SPECIAL REPORT: Highway bill still awaiting presidential signature

| 8/2/2005

Though Congress has approved the Highway Bill, it is still awaiting the signature of President Bush before it becomes law.

In the meantime, a 12th temporary extension is in effect that keeps the funding from the 1998 bill in place until Aug. 14 or when Bush signs the new one.

Unfortunately for truckers, the bill does not include the mandatory fuel surcharge legislation that was included in the House version of the bill earlier this year.

The American Trucking Association is claiming responsibility for killing the fuel surcharge amendment. In a press release, the ATA claimed that it "successfully blocked a mandatory fuel surcharge that would have increased consumer costs for everything shipped by truck."

Apart from the fuel surcharge, the bill does contain a number of other issues of concern for truckers. These include:

  • Updated rules on the transportation of hazardous materials;
  • A national registry of medical examiners for the transportation industry;
  • New rules making owners - not the truckers who pull them - responsible for intermodal chassis; and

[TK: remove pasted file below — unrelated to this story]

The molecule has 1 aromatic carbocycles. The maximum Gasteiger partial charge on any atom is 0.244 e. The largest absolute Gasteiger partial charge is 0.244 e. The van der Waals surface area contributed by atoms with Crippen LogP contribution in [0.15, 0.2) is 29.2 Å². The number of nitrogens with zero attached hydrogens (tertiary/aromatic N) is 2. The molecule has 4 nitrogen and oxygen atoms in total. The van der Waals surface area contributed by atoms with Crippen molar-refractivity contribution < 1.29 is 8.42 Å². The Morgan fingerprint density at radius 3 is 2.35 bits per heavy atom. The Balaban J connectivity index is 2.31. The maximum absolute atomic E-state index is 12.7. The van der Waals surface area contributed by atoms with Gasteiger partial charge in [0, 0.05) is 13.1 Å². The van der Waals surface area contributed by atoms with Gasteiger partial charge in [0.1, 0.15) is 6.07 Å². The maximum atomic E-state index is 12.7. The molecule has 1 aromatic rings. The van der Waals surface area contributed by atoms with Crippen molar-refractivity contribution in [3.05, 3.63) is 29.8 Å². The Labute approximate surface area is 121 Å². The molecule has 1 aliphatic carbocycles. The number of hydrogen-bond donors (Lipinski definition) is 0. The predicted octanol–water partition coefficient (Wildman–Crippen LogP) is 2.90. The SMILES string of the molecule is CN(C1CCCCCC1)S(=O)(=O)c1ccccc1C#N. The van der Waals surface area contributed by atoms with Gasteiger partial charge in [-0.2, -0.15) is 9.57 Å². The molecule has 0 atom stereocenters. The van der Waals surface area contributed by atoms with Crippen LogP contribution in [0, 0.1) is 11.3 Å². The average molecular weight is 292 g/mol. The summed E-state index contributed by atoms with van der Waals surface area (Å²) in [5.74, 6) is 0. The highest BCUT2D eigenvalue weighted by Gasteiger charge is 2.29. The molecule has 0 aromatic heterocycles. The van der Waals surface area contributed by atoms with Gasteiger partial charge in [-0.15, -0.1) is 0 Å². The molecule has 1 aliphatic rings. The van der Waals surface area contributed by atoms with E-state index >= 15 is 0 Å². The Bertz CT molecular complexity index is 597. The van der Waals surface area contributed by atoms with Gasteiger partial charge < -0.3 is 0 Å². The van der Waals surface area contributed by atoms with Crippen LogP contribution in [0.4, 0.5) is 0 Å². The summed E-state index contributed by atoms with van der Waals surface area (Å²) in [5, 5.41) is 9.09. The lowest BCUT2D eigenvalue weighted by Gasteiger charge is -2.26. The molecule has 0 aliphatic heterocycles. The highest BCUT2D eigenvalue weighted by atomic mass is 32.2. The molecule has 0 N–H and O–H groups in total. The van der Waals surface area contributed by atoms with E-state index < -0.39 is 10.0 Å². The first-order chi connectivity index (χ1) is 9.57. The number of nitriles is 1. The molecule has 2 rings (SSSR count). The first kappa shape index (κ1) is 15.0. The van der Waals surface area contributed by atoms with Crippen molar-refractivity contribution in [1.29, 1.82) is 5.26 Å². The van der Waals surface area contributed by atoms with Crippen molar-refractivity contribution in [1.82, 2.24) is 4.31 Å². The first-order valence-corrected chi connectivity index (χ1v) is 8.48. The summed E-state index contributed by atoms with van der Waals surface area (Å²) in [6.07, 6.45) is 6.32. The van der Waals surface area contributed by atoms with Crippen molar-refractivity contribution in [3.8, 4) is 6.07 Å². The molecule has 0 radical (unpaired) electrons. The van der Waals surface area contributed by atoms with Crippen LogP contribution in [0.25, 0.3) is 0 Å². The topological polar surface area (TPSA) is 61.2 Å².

• Various CDL training programs, including a learner's permit program and grants for states to improve their CDL programs.

Land Line will provide detailed coverage of these and other areas of the Highway Bill throughout the week on this Web site and on "Land Line Now" on XM Satellite Radio's Channel 171.

In other news, the bill, which calls for $286.5 billion in federal funding for highway and safety projects through 2009, has drawn sharp criticism for the amount of funding given to pet projects in the home districts of some congressional members.

The watchdog group Citizens Against Government Waste slammed the bill, claiming in a news release that it was little more than "another example of lawmakers catering to special interests."

Among other things, the group cited $230 million earmarked for a bridge connecting tiny Gravina Island, AK, (population: 50) with mainland Alaska. The group also cited tax breaks in various areas that have little to do with transportation, such as an income tax credit for distilled spirits wholesalers and a cap on the excise tax on certain fishing equipment.

- By Terry Scruton, senior writer